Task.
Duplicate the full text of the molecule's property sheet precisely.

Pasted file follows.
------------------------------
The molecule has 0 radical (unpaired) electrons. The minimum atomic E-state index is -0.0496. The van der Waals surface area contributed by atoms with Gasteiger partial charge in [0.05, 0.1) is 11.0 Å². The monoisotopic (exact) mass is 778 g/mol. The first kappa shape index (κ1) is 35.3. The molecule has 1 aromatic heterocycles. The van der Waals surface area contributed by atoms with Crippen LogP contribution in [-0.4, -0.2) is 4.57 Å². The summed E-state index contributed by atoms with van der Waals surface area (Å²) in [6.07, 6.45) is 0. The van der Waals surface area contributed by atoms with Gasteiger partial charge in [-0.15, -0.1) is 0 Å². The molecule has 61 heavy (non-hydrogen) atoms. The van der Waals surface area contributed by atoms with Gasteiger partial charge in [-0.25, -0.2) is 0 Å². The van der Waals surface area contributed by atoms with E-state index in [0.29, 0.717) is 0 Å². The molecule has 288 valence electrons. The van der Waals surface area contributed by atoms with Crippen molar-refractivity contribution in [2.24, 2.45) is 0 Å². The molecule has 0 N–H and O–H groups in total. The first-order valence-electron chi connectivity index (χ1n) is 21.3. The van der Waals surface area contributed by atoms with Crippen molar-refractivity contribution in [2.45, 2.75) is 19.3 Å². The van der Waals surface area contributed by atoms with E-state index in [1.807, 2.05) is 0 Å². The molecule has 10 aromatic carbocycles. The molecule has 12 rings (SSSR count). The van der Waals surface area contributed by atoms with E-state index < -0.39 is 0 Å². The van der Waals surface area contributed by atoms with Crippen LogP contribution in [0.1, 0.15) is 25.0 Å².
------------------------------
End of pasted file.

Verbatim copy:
The molecule has 0 radical (unpaired) electrons. The minimum atomic E-state index is -0.0496. The van der Waals surface area contributed by atoms with Gasteiger partial charge in [0.05, 0.1) is 11.0 Å². The monoisotopic (exact) mass is 778 g/mol. The first kappa shape index (κ1) is 35.3. The molecule has 1 aromatic heterocycles. The van der Waals surface area contributed by atoms with Crippen LogP contribution in [-0.4, -0.2) is 4.57 Å². The summed E-state index contributed by atoms with van der Waals surface area (Å²) in [6.07, 6.45) is 0. The van der Waals surface area contributed by atoms with Gasteiger partial charge in [-0.15, -0.1) is 0 Å². The molecule has 61 heavy (non-hydrogen) atoms. The van der Waals surface area contributed by atoms with Gasteiger partial charge in [-0.25, -0.2) is 0 Å². The van der Waals surface area contributed by atoms with E-state index in [0.29, 0.717) is 0 Å². The molecule has 288 valence electrons. The van der Waals surface area contributed by atoms with Crippen molar-refractivity contribution in [2.24, 2.45) is 0 Å². The molecule has 0 N–H and O–H groups in total. The first-order valence-electron chi connectivity index (χ1n) is 21.3. The van der Waals surface area contributed by atoms with Crippen molar-refractivity contribution in [2.45, 2.75) is 19.3 Å². The van der Waals surface area contributed by atoms with E-state index in [1.807, 2.05) is 0 Å². The molecule has 10 aromatic carbocycles. The molecule has 12 rings (SSSR count). The van der Waals surface area contributed by atoms with E-state index < -0.39 is 0 Å². The van der Waals surface area contributed by atoms with Crippen LogP contribution in [0.1, 0.15) is 25.0 Å².